My third and final game (while the other players were still on their first game of Shogun…) was Pillars of the Earth (Mayfair Games). I had not played it before but had heard good things (as well as bad). I won’t describe the game in detail here, but I managed to take second place in my first play of the game (two of the other three players had played before). I would have taken first place, but the last turn I drew the “give all players one metal cube” event card and the first place player still had a need for another metal cube while I already had all I wanted. I made a mistake or two early in the game in buying too many masons early, but eventually did OK with purchases and pawn placement. We all started out very gold heavy and then three of us quickly ran low, while the fourth player had plenty of gold to spend, but never got a pawn drawn in the early rounds of bag-drawing. I have heard people complain about the vagrancies of the bag-drawing, but I think the whole idea of gold hoarding is designed to counter just sort a situation. If you save up some gold you can then pay when your pawn is drawn early to get some good things and/or craftsmen. If you have gold but aren’t drawn in the early pawn draws, then you can afford to spend gold to purchase one of the craftsmen available in the worker assignment phase. Sure, you may need to maneuver to go first in a round to get a chance at buying a craftsman, but that shouldn’t be too hard to recognize in advance in the mid-game. All in all, I felt the pawn-drawing mechanism was fairly balanced and didn’t need too many more tweaks. I felt the pawn-drawing pain in the last round, holding a “free pawn placement” card but not getting drawn until late in the round. However, it didn’t set me back much, as I mentioned before. I’m looking forward to trying this game again some day to work on further evaluations.

All in all, I had a good day of gaming, 3 games in about 4 hours. Meanwhile, my other friends managed to finish their game of Shogun in just under 4 hours. While I’d love to try a game of Shogun some time, I think I made the right choice.

5 comments:

David Goldfarb said...

You got a first-round Hofmeisterin, and an Observatory, but you only won by 20 points? Sounds like you were slacking off in your play. ;-)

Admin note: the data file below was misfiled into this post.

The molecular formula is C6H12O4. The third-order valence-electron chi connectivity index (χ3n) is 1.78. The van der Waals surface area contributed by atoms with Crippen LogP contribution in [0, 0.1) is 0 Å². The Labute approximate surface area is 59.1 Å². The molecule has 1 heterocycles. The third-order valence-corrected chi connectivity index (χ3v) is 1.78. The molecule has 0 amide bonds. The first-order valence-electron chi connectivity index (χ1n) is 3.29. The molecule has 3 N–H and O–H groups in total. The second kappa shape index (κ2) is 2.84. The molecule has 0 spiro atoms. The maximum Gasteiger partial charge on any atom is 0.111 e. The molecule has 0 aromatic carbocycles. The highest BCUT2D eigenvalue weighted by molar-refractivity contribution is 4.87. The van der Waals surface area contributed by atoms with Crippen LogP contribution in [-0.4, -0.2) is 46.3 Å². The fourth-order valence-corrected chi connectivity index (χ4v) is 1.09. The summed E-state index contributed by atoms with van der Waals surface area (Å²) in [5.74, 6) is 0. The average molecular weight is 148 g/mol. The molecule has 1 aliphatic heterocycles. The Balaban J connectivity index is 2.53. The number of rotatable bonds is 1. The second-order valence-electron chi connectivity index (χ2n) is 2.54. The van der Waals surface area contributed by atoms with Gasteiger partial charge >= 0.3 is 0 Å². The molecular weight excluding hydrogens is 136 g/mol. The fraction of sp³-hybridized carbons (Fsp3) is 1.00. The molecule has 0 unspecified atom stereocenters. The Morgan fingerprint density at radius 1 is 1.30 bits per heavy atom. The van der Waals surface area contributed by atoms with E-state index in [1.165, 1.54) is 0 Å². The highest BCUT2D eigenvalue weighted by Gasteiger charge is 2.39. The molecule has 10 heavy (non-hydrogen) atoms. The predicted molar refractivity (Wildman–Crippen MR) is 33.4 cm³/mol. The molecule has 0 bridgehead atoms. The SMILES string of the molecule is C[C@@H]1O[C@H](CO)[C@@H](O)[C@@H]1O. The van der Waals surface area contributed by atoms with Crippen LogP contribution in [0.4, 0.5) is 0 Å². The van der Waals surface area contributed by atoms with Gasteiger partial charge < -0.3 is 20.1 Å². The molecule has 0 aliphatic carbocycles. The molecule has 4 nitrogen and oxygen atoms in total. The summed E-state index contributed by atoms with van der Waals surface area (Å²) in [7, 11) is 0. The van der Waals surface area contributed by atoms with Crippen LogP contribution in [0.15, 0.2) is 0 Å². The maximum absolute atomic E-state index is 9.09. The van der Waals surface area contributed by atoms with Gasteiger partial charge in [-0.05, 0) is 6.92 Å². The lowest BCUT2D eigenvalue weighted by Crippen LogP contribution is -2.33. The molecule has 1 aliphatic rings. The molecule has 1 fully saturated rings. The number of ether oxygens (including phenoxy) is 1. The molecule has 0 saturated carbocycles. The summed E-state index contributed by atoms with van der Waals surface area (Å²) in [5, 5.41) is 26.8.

Anonymous said...

That's why St. Petersburg is such a tainted game I think. Too often things just pop up that there is no other viable option. There are too few valid decisions in the game.

And why was three games instead of Shogun the "right choice"? To me, more games played equating to a better quality experience is one of the worst fallacies plaguing the hobby.

Dr. Matt J. Carlson said...

The observatory came up mid-late, and as I mentioned, the game ended very quickly. (We still had 1/2 of the red deck and at least that much upgrade deck still to go through.) Had it lasted longer I may have been able to continue to break ahead. (I think it was 60 or so points to the other's 40 or so points... that's 50% more points...)

St. Petersburg is tainted somewhat (for me, mostly because I find it difficult to decide if I played optimally), but it is short and has a nice upgrade/snowball effect that I enjoy. Thus, I will play it if asked.

I enjoyed 3 games, 2 of which were new, all of which had a different "flavor" from each other. That is usually more enjoyable to me than one long game. Compare it to a chocolate sampler and a large chocolate bar. I'd take the sampler most days, because I like variety. It could be taken to an extreme (play ten 6 minute games or 1 hour long one? I'd usually pick the 1 hour game.)

I prefer my longer games to be one long game per evening or a gathering planned around a single game. When I attend a day-long "game event" I tend to try to shy away from 3+ hour games. (2 to 2 1/2 is a good maximum for me, as I then rotate around and meet more people than if I played one uber-long one.)

Anonymous said...

That is usually more enjoyable to me than one long game.

Short or long doesn't matter, it's how you play it. ;-)

huzonfirst said...

One of the variants in the excellent PC version of St. Pete is that the $18 noble can't come up during the first round. I highly recommend playing this way, both electronically and face-to-face, as it removes one of the most egregious breaks in what is already a fairly high-luck game. I think it's variant #3 in the PC game.